But I also identify with my sister’s confession of perplexity, that something she once loved so much is now so distant and strange. I think that the nostalgic fit of self-doubt that comes in such moments is in part a function of our own sense of aging and mortality. But there is something undeniably true about the band: their music has changed. But, then again, so have we.
Now that my daughter is getting older and is starting to recognize music, I’ve been making a point to introduce new and different music to her. Her tastes have started to change as she has grown, though Queen remains her number one choice, as it has been since about 3 months of age. She now loves Tom Petty and Johnny Cash, but doesn’t like the Aladdin soundtrack or anything by Bruce Springsteen. She currently favors Tchaikovsky over Mozart.
Much to my dismay, she does not seem to like New Kids on the Block—however, we’ve got lots of time to change that. Most recently, while driving around in my “Grocery getter”, as my husband refers to my SUV, during a fun errand-filled day with my toddler in the backseat, (as a brief aside—I sometimes think it’s easier to defend those charged with murder than be a full-time mother, wife, housekeeper and errand runner—but that’s a different story for a different day), for some reason, still unknown to me, I decided it was finally time to introduce the little one to Guster.
I plugged my trusty hot-pink iPod nano (which I received for my birthday in 2006 7 ½ years ago and it STILL works—not sure what the deal is with my older brother and his iPod problems!) into the “Aux” cord and let the sounds of Guster fill the car. I was very pleased to see how my mini-me reacted. She clapped her hands and relaxed into her carseat and a very content smile spread over her face, and she sat remaining in that state, calm and happy, as we continued to drive around town. I mentioned to my brother the elder J that his niece is a fan of Guster and he encouraged me to write about this and to inspire him to finally write about Guster!
In the movie Fever Pitch, during an argument following the only Red Sox game he did not attend in 23 years, Jimmy Fallon’s character said to Drew Barrymore’s character: “Do you still care about anything you cared about 23 years ago? How about ten? How about five? Name me a single thing that you’ve cared about for 23 years.”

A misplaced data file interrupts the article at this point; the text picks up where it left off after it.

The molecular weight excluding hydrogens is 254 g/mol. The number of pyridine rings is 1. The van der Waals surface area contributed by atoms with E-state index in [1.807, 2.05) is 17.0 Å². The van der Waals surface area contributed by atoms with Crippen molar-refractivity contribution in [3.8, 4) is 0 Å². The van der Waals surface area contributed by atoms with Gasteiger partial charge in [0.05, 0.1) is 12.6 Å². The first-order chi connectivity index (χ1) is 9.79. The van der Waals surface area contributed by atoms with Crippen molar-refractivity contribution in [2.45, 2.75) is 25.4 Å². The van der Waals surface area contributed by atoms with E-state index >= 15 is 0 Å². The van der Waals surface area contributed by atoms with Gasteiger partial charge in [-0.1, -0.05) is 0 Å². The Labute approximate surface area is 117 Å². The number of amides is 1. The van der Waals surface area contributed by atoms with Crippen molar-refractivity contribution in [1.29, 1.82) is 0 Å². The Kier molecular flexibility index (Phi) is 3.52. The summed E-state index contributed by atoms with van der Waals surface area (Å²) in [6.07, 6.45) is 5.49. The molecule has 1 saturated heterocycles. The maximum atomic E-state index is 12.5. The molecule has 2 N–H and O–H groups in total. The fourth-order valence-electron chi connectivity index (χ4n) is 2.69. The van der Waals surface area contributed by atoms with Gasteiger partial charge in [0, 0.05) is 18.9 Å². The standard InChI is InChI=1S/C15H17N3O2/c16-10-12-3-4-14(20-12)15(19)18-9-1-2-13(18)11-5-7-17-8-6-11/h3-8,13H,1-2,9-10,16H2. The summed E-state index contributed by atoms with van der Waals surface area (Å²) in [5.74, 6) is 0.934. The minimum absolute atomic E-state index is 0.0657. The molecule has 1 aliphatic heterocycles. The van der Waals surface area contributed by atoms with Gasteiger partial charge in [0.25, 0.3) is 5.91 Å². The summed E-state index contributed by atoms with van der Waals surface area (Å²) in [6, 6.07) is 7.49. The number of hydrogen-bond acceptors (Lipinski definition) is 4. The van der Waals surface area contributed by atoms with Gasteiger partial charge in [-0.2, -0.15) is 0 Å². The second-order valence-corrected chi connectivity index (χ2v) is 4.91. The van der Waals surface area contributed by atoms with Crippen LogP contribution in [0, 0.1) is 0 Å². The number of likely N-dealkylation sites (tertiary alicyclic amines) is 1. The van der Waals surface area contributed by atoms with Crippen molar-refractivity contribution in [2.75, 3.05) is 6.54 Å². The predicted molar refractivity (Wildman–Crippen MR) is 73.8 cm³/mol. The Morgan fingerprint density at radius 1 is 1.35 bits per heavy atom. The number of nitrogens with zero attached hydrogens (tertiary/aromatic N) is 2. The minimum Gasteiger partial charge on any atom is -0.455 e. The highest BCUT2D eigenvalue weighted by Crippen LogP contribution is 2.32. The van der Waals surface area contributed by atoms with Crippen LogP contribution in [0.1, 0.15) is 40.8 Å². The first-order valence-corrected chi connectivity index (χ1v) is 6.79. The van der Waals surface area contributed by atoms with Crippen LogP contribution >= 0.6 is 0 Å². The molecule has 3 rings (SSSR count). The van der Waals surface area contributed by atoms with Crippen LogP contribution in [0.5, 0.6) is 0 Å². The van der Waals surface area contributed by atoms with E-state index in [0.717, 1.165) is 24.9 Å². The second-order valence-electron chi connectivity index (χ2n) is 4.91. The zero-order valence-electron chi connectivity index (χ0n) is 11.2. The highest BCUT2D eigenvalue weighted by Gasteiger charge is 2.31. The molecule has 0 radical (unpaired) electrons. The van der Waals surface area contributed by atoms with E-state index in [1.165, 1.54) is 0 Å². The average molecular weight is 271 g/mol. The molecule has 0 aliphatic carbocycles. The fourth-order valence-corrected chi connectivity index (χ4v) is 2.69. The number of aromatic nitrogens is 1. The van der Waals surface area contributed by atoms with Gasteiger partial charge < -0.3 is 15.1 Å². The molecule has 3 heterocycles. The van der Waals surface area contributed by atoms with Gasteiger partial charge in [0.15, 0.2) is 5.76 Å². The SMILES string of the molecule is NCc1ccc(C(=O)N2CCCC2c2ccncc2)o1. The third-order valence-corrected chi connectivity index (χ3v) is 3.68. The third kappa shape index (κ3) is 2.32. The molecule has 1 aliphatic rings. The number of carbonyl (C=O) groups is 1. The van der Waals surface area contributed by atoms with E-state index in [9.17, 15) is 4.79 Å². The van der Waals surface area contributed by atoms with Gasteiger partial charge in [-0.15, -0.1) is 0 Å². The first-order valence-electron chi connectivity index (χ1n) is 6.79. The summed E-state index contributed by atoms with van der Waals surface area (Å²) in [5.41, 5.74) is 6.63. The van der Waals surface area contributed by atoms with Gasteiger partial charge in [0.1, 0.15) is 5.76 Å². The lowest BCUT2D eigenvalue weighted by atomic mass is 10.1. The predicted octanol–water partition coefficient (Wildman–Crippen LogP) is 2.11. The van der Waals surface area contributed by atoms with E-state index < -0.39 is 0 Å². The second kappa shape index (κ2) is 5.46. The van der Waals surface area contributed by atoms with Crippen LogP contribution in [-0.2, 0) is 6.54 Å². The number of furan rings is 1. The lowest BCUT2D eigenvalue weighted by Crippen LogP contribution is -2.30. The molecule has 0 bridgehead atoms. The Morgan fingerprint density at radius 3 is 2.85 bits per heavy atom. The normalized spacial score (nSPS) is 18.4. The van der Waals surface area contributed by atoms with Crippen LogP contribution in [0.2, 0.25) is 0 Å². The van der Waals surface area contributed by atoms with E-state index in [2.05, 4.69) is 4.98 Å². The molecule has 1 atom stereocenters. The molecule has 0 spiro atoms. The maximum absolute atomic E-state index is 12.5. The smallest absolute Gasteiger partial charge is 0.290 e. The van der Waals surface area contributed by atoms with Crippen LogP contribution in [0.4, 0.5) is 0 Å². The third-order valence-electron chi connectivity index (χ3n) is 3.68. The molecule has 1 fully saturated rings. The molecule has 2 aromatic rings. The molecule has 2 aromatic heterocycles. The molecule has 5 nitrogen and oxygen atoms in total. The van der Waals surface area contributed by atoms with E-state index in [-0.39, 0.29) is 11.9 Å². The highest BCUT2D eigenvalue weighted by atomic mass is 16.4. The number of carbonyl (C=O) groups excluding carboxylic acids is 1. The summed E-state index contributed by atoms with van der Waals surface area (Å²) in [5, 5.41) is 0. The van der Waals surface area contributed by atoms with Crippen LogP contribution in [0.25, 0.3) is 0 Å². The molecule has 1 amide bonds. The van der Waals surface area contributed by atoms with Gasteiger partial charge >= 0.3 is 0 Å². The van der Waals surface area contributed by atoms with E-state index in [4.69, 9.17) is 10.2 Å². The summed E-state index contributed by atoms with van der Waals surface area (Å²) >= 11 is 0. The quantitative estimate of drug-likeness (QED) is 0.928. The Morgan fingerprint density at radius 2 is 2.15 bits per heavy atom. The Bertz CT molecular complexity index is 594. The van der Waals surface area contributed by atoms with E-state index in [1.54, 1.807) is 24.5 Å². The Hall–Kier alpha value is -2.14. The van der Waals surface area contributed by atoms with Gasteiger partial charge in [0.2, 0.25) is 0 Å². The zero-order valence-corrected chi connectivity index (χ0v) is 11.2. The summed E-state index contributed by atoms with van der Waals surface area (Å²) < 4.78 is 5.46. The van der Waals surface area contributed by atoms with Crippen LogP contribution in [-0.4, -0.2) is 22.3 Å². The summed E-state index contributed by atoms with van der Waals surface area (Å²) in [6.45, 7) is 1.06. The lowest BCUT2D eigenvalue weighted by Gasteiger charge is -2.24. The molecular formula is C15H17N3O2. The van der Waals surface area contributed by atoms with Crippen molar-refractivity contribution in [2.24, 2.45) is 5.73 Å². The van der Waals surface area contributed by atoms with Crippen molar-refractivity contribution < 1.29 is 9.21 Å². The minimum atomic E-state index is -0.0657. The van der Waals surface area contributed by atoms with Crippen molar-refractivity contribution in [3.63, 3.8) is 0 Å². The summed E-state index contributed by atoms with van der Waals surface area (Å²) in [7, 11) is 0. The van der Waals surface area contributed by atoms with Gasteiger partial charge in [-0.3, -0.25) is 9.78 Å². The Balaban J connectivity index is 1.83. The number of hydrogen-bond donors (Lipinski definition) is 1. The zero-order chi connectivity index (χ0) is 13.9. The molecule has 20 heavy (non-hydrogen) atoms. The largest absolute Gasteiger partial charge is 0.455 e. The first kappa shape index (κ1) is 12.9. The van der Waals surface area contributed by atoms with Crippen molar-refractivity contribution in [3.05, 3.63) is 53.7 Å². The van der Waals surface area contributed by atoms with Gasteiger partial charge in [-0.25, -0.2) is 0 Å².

This quote came to mind after I recently attended my 4th New Kids on the Block concert in 4 years. I never was lucky enough to see them in concert as a child, so the fact that I’ve seen them so much in such a short period of time suggests I’m trying to make up for lost time. Or maybe I’m hanging onto my childhood by a thread—the same way I honestly think the majority of my fellow concertgoers were.
Sharon Jones is the exact result of James Brown and Tina Turner having a love child. I was completely unaware of her until I went to a one-day music festival in Northhampton, Massachusetts called the Royal Family Records Getdown Festival. This is the record label created by the band Soulive that features the related band Lettuce and all of the individual artists’ solo-work. I have seen Soulive a bunch of times since my first show at the spring fest concert at my college in 2006 and have also been fortunate enough to have seen Lettuce everywhere from outdoor festivals to tiny clubs. They are probably the funkiest band on the planet and never disappoint.
So, when I heard about this show I was interested. I loved both bands and the headliner was Soulive and John Scofield, an amazing jazz guitarist. His collaboration with Medeski, Martin and Wood, A Go Go, was a major influence on the creation of Soulive and to see the band with this legendary guitarist was unreal. Charlie Hunter was also there, as well as Grace Potter and the Nocturnals, but the real find was Sharon Jones and the Dap Kings. I had never heard of them and my mind was blown.
Just to give a little perspective on this show, I was realizing as we drove in that I had poison ivy. I had it basically all over my body and it slowly became worse as the show wore on. I had stupidly rolled in a patch while clipping back my grandmother’s lilac bushes. The only time I didn’t think about it was during Sharon’s set. She lights your world up. The energy on stages reminds me of James Brown but the dancing is straight Tina Turner. She crackles and pops with electricity her entire set, not a single falter for a solid hour. Apparently, she is over the age of 50 and only has experienced mainstream success as of late. She has previously worked jobs such as prison guard and armored car driver in NYC. This woman is badass. I could on and on about her but just watch the videos and that will explain it all. I have been lucky enough to see her twice now and she delivers 150%.
Lastly, her band is internationally recognized for their work on the late Amy Winehouse’s smash album Back to Black, as well as countless other contributions to the funk/soul genre and beyond. The power of the horns and tightness of this combo is absolutely stunning and unlike any other live band I’ve ever seen. Go see this band. You will leave the concert a person changed.